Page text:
There are three probable outcomes. First, Assad and the Alawi Muslims loyal to him who are accustomed to being in charge successfully crush the popular movement and continue to repress the Sunnis. That’s what happened in 1982 when the Syrian army put down an earlier Sunni uprising by bombardments that killed tens of thousands. Bashar Al-Assad may be thinking that if genocide worked so well for his father, it can work for him too. Russia, China, and Iran seem to be betting on — and abetting — this option. If this is the “fix,” it will only be a temporary one. Forcibly keeping the religious majority out of the civic life will only radicalize it further.

Second, there may be a full-on religious civil war. Toft, Philpott, and Shah in their chapter title about religious civil wars say all that needs to be said: “Nasty, Brutish, and Long.” They note that compared with more secular civil wars, religious ones are more destructive, cause more deaths among combatants and civilians, last longer, and are likely to recur. In this one, Assad and his Alawi followers know that they will be fighting for their lives in the face of Sunni revenge and retribution. It will be ugly, very ugly, with a further destabilizing effect on the region.

Third, Assad may step down and permit some sort of “democracy.” But since the opposition is disorganized, rag-tag, and lacking in credible central leadership, the results might be less than democratic. The cases of Iraq after liberation from Saddam Hussein and Egypt after the Arab Spring make it clear that once a dictator is removed, things are not nearly as simple as we might hope.

There is also a fourth possibility, but it’s something less than a probability. Assad and his government could become the change agents Syria needs. That would require admitting and righting wrongs, atoning for decades of violence and injustice, and bending over backwards to achieve and keep the peace built on a framework of religious and civic freedom. The problem is that nation-states don’t act that way.

St. Augustine pointed out in his City of God that states, which are expressions of what Augustine calls the City of Man, are marked by the libido dominandi, the desire to dominate others. Having established a near monopoly on the use of violence, it is the nature of the state to force its will on its citizens. The Syrian government today is doing just what Augustine would have predicted. The lust for power — getting it, having it, and keeping it — is the overriding concern. And it’s probably an overriding concern across the battle line as well.

The only alternative is the kind of sacrificial love that marks the City of God. It’s the love that we see in the person and work of Jesus Christ. That kind of love is hard enough to find in the church, the expression of the City of God in this world. In politics, governments, and geopolitical hot spots it is rare indeed.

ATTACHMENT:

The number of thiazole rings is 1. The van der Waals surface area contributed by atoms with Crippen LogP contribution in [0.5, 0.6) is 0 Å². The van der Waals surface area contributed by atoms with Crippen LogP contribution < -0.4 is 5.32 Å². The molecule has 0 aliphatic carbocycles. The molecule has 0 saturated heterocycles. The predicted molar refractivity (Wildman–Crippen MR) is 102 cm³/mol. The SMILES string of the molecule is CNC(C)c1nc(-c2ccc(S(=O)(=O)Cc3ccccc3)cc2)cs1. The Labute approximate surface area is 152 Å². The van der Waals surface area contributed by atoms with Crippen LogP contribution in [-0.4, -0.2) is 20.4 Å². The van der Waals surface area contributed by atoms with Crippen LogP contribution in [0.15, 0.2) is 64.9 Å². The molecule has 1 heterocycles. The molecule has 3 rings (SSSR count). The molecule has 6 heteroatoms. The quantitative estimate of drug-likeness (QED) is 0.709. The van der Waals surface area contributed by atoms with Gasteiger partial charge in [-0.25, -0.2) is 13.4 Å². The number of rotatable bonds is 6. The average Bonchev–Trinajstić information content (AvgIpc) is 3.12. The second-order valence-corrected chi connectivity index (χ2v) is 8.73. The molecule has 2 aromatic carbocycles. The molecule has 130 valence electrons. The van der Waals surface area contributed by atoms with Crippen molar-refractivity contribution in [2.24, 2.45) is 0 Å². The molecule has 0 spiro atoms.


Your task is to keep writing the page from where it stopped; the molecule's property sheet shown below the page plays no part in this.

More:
We should pray for peace and work for peace in the entire world. At the same time, keep in mind that peace among nations is an unstable and temporary balancing of the lust for power between the various parties. It is never the peace of the City of God and it never will be.

Meanwhile we need to pray for the church in Syria as well. Native Christians make up about 10 percent of the population. In addition, as Time’s Global Spin blog notes, “One in seven Christians who lived in Iraq in 2003 is now a refugee in Syria.” That adds about 120,000 displaced believers.

To make matters more complex, brutal as he is, Assad has been good to the Christians. A Sunni majority government may not be nearly as accommodating. Again, look at Iraq and Egypt for examples of Christians caught in the middle.

While he would not have used the language, the prophet Amos understood the nature of the City of Man and its abandonment to the lust to dominate. In his prophecy he began with Syria, but didn’t stop there. God will also judge the libido dominandi of Gaza, Tyre, Edom, Ammon, Moab, Judah (Amos’ home), the secure and complacent northern kingdom of Israel (Amos’ audience), and every other nation then and now.

“Everybody is doing it and always has been” is not an excuse to minimize the horror of what is happening in Syria today. It is, however, a sobering truth to bring to our prayers and work for peace in Syria, the Middle East, and the world, as well as in our communities, churches, and homes.